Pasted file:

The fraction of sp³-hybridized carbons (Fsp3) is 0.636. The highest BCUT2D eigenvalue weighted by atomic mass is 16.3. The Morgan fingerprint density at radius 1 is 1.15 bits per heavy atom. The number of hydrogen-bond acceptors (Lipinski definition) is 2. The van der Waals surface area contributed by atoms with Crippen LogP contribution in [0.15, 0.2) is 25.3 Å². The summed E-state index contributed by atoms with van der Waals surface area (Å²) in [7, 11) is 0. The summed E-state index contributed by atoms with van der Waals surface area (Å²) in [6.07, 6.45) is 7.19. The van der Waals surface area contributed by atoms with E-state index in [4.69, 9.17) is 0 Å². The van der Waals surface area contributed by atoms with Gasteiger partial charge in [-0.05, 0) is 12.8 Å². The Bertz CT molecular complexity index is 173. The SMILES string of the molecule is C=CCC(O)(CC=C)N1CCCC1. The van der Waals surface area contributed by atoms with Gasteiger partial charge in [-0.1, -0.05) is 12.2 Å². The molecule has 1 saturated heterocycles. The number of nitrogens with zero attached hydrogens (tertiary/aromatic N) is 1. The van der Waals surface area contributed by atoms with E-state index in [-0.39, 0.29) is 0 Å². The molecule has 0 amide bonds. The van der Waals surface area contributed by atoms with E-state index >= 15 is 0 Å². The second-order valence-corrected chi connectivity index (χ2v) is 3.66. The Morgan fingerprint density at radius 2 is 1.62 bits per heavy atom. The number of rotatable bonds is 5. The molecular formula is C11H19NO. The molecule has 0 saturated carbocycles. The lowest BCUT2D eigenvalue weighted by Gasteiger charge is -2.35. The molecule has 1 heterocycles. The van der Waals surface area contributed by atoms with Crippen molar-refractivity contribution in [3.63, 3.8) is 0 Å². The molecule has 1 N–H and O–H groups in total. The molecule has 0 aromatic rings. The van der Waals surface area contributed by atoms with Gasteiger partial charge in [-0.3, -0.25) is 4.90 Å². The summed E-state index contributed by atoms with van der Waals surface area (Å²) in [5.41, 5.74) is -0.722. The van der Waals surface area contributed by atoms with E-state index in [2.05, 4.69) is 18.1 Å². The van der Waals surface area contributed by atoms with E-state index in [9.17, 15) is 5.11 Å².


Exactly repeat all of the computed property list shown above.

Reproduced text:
The fraction of sp³-hybridized carbons (Fsp3) is 0.636. The highest BCUT2D eigenvalue weighted by atomic mass is 16.3. The Morgan fingerprint density at radius 1 is 1.15 bits per heavy atom. The number of hydrogen-bond acceptors (Lipinski definition) is 2. The van der Waals surface area contributed by atoms with Crippen LogP contribution in [0.15, 0.2) is 25.3 Å². The summed E-state index contributed by atoms with van der Waals surface area (Å²) in [7, 11) is 0. The summed E-state index contributed by atoms with van der Waals surface area (Å²) in [6.07, 6.45) is 7.19. The van der Waals surface area contributed by atoms with E-state index in [4.69, 9.17) is 0 Å². The van der Waals surface area contributed by atoms with Gasteiger partial charge in [-0.05, 0) is 12.8 Å². The Bertz CT molecular complexity index is 173. The SMILES string of the molecule is C=CCC(O)(CC=C)N1CCCC1. The van der Waals surface area contributed by atoms with Gasteiger partial charge in [-0.1, -0.05) is 12.2 Å². The molecule has 1 saturated heterocycles. The number of nitrogens with zero attached hydrogens (tertiary/aromatic N) is 1. The van der Waals surface area contributed by atoms with E-state index in [-0.39, 0.29) is 0 Å². The molecule has 0 amide bonds. The van der Waals surface area contributed by atoms with E-state index >= 15 is 0 Å². The second-order valence-corrected chi connectivity index (χ2v) is 3.66. The Morgan fingerprint density at radius 2 is 1.62 bits per heavy atom. The number of rotatable bonds is 5. The molecular formula is C11H19NO. The molecule has 0 saturated carbocycles. The lowest BCUT2D eigenvalue weighted by Gasteiger charge is -2.35. The molecule has 1 heterocycles. The van der Waals surface area contributed by atoms with Crippen molar-refractivity contribution in [3.63, 3.8) is 0 Å². The molecule has 1 N–H and O–H groups in total. The molecule has 0 aromatic rings. The van der Waals surface area contributed by atoms with Gasteiger partial charge in [-0.3, -0.25) is 4.90 Å². The summed E-state index contributed by atoms with van der Waals surface area (Å²) in [5.41, 5.74) is -0.722. The van der Waals surface area contributed by atoms with E-state index in [2.05, 4.69) is 18.1 Å². The van der Waals surface area contributed by atoms with E-state index in [9.17, 15) is 5.11 Å².